The Listening Room

Each week enjoy music selections chosen by veteran jazz critic Lois Moody from her extensive collection of recordings. Compare and contrast different versions of songs, engage in open discussion about what your gut reaction is.  Become confident in your musical tastes while appreciating alternate points of view. Lois Moody has researched the music and drawn on her years of music writing to create a course full of interesting choices bridging several genres of music.

6 week course
Thursdays beginning March 22nd
Price $75
Time 6:00 – 7:00 pm

Drop In’s Welcome!  Cost $15

Location GigSpace at Alcorn Music Studios 953 Gladstone Ave.
Call:613-729-0693 to register

Lois has enjoyed doing the research and coming up with musical selections for comparison each week.  Lois says “the best thing you ever heard is what you like – not what a book or review says you will like”.  She wants people to enjoy the discovery process, break down the barriers between yourself and musical expression. Don’t be afraid because you don’t understand it, the question is whether you like it or not.  Learn what instruments you feel drawn to and how different the sound of each instrument voice can be. This will be a down to earth course with classical and jazz cross over. Lois wants people to trust their ears, she says “music is a friend you live with part of everyday, it is not something you have to dress up for.”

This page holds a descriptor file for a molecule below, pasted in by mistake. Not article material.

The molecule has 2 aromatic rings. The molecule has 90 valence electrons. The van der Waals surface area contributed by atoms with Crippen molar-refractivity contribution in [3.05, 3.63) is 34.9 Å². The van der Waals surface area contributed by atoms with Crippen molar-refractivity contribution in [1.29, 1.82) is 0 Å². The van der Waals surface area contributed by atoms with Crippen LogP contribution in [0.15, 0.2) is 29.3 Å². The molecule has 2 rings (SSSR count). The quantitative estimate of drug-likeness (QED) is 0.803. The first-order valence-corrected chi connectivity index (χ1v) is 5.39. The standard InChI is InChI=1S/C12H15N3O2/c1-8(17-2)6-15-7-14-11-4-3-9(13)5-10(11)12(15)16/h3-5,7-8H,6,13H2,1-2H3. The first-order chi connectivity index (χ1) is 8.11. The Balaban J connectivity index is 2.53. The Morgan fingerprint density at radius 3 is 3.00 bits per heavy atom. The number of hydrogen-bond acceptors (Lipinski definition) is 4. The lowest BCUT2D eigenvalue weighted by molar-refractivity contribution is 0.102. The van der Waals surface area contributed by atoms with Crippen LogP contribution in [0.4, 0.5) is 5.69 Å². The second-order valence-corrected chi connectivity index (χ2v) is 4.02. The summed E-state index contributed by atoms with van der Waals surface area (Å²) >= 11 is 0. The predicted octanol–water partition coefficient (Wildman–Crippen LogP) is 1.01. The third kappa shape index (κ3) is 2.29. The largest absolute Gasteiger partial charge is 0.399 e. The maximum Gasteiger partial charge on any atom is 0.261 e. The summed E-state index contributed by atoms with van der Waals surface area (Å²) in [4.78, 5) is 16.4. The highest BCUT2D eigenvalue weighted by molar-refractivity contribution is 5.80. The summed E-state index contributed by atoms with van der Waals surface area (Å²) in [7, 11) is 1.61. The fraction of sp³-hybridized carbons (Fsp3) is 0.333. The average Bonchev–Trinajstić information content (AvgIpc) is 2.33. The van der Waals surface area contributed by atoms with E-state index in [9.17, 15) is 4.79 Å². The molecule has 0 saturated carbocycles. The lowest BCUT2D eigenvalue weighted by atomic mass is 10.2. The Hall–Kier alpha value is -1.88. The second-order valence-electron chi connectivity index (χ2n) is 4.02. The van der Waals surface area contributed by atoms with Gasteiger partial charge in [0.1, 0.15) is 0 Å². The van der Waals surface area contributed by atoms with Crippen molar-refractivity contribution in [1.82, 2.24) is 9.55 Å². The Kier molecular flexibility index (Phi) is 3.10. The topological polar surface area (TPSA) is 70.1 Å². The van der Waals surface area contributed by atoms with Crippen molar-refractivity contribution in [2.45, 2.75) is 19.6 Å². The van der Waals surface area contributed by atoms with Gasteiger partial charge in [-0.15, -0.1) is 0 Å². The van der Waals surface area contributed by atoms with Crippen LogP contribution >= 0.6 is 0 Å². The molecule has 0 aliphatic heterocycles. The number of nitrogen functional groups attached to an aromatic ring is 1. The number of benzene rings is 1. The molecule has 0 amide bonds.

Lois Moody:
Lois Moody’s active involvement in music began in the early years of elementary school. A more demanding phase started in university where she was assigned the “music beat” on the university newspaper.  After arriving in Ottawa to join a federal government agency, she soon became a contributor to the monthly newspaper of the Recreation Association of the Public Service.  The next challenge arose when, as a committee member for the recently formed Jazz Ottawa organization, she was tasked with drumming up media coverage for the organization’s plans. This led to an offer to write about jazz as a freelancer for the Ottawa Citizen for the next fifteen years.  Along the way, Ottawa’s annual jazz festival was inaugurated.  From early writing about this festival, her later involvement extended to becoming s volunteer and serving a term on the festival’s board of Directors.  Subsequent freelance writing opportunities arose with jazz publications in both Canada and the US, ranging from brief news summaries to longer articles and interviews.  Active support of music organizations and events in the National Capital regions and increasing opportunities to hear a growing community of excellent musicians keep Lois busy- free from deadlines.  Musician’s value Lois for her knowledge, valuable input and her honest and direct feedback on performances.